The following newsletter is the second in a series of three newsletters which, taken together, attempt to define my vision for a College Football Players Association (CFBPA). The first, published last week on NIL rights, can be read here. These three “vision newsletters” are meant to be read together along with the newsletter from this past February which announced my candidacy to lead a CFBPA. Finally, watch this space in the next few days for a big announcement!
In addition to the college athlete activism I wrote about in my last newsletter, there has been one more important college sports activism story since I announced my candidacy to lead a CFBPA. The story revolves around the high-profile Supreme Court case NCAA vs. Alston. Understanding the issues at stake in the Alston case can take some time and I’ve read a number of articles explaining the ins-and-outs of the case. At the end of all of this reading, I still think that this article by Andy Staples and Nicole Auerbach in The Athletic does the best job of walking a layperson through the case and so I urge you to read it.
As Staples and Auerbach explain, a number of factors are at play in this case and the Supreme Court may issue a broad or narrow ruling which could touch on a number of issues. However, if you read the tea leaves in this article regarding the hearing itself, it seems likely that the court will make some type of narrowing ruling in favor of college athletes and against the NCAA. The ruling will likely uphold a lower court ruling which said that the NCAA cannot put a monetary cap on anything that could be considered an educational expense. This will then likely lead to another debate about and need for more clarification regarding what can be considered an “educational expense.” I could be wrong and the court could issue a much broader ruling, but this is what I expect.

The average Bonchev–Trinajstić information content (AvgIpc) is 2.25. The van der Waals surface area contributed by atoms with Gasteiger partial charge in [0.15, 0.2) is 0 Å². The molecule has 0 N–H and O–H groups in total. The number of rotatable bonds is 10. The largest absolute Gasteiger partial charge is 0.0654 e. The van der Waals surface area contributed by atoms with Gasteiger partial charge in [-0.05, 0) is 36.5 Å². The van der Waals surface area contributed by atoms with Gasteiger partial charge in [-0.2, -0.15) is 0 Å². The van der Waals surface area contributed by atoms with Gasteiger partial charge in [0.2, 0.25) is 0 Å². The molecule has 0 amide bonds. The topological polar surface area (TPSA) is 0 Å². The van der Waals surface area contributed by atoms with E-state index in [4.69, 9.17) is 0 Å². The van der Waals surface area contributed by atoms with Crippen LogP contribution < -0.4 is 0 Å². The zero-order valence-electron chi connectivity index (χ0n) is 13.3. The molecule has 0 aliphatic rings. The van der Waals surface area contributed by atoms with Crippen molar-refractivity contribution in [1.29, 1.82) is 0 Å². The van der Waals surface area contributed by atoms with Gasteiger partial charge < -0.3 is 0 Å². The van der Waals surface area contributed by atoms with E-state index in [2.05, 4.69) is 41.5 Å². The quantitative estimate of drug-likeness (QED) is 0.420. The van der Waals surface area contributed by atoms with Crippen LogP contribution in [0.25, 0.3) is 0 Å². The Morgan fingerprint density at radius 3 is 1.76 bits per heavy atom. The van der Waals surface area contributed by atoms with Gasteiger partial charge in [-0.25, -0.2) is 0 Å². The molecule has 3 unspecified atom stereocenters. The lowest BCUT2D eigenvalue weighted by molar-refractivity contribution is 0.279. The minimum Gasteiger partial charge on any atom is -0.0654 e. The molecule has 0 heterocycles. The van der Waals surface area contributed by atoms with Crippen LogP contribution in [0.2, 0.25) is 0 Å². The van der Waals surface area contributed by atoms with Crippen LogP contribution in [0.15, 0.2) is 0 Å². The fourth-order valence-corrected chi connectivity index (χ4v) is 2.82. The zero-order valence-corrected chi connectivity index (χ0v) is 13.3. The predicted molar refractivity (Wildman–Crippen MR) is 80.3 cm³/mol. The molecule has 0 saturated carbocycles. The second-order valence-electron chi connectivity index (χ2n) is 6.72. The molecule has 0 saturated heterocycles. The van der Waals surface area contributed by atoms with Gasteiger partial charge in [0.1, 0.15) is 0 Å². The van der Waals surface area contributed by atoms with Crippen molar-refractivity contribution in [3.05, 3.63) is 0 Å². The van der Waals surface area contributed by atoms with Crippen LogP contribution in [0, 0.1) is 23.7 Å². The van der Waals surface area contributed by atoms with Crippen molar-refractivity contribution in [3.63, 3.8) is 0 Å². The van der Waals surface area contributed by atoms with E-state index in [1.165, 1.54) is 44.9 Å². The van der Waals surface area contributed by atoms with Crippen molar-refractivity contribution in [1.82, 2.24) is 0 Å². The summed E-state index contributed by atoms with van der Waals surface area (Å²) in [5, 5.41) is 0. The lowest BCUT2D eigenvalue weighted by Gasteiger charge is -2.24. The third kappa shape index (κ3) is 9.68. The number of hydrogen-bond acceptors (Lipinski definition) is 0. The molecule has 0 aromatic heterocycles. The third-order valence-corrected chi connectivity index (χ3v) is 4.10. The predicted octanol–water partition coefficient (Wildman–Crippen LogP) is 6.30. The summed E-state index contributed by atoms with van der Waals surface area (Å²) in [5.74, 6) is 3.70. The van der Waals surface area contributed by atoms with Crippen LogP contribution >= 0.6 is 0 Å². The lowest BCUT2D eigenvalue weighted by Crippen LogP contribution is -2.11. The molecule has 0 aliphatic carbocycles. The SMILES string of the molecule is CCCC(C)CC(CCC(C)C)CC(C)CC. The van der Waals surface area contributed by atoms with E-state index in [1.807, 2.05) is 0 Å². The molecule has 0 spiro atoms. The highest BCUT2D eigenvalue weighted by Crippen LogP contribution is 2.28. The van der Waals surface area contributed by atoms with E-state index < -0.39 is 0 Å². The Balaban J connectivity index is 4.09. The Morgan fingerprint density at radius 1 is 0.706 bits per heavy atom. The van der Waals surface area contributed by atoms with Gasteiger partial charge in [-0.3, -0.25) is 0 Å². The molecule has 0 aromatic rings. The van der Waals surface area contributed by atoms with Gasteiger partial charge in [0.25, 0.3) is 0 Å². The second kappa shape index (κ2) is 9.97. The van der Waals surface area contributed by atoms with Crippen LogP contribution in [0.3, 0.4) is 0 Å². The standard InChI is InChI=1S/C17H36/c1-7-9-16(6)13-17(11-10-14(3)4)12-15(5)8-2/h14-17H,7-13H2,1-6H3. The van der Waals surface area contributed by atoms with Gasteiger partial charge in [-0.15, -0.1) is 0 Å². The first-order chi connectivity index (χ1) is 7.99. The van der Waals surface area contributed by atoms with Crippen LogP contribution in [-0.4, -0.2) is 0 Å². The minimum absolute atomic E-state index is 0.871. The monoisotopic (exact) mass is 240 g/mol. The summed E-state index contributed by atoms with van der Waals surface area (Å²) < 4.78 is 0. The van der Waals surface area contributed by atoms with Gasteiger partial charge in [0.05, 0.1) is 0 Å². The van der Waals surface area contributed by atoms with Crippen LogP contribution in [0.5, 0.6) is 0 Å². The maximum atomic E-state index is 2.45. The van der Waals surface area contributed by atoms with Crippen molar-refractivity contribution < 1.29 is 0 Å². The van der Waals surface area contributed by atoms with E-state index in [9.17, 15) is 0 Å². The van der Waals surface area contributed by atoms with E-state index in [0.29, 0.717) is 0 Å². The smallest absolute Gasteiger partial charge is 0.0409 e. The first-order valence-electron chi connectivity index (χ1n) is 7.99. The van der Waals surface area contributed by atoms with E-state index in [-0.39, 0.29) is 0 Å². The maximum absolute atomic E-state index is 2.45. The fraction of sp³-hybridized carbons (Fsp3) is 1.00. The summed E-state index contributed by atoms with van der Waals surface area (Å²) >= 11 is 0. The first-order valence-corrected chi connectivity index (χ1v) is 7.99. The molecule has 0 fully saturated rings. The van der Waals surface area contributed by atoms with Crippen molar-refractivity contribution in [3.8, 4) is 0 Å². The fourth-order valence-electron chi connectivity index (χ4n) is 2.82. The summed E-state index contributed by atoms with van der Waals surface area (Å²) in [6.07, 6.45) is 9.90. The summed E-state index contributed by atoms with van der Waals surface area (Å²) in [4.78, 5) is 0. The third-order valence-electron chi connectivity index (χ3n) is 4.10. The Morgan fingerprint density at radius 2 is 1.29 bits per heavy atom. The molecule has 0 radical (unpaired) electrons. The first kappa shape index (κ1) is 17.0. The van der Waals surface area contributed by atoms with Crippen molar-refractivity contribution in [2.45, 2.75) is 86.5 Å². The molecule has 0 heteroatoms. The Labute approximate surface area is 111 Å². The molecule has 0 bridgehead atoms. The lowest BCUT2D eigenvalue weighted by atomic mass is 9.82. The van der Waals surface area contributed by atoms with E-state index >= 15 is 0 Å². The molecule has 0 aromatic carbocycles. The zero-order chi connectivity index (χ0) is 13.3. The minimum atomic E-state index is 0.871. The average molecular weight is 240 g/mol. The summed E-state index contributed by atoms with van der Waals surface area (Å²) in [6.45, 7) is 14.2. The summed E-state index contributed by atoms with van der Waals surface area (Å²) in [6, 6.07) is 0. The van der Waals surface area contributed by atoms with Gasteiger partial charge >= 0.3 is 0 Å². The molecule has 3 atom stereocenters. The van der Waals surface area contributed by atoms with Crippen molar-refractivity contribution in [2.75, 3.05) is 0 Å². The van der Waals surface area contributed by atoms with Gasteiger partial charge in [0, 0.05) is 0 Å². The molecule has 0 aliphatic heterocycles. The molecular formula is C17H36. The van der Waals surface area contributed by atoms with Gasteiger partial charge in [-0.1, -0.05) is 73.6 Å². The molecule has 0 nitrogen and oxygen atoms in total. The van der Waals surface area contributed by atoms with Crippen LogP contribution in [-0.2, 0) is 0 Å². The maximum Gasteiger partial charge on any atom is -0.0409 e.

If you want to do some more reading on the case, I also recommend this Michael McCann piece in Sportico as well as this piece in The New York Times. Or, if you’re a real geek for the Supreme Court, you could check out SCOTUSblog’s page on the case. However, I worry that all of these stories participate in the same problem you see with a lot of Supreme Court cases—that is, they strip the case of their human element. In this case, that means stripping it of the real lives of the affected college athletes—most notably the person whose last name is in the title of the case itself. That person is Shawne Alston. You could read write-up after write-up of the case and never once learn an answer to the question, “Who is Shawne Alston?” So, I decided to do a bit of digging and see if I could find an answer to the question and then discuss what pressing issues his case is, and is not, likely to solve. For those it is unlikely to solve, we will once again see the need for a CFBPA whatever happens in the Alston case.
Shawne Alston was a running back for West Virginia University. He played for the team from 2009 through 2012 and rushed for over a 1,000 yards and 19 touchdowns in his college career. After college, he got a try-out for the New Orleans Saints but didn’t make the team and then hung up his cleats for good. This is exactly the situation where most college football players end up as only 1.6 percent of all college football players will ever make it to the NFL.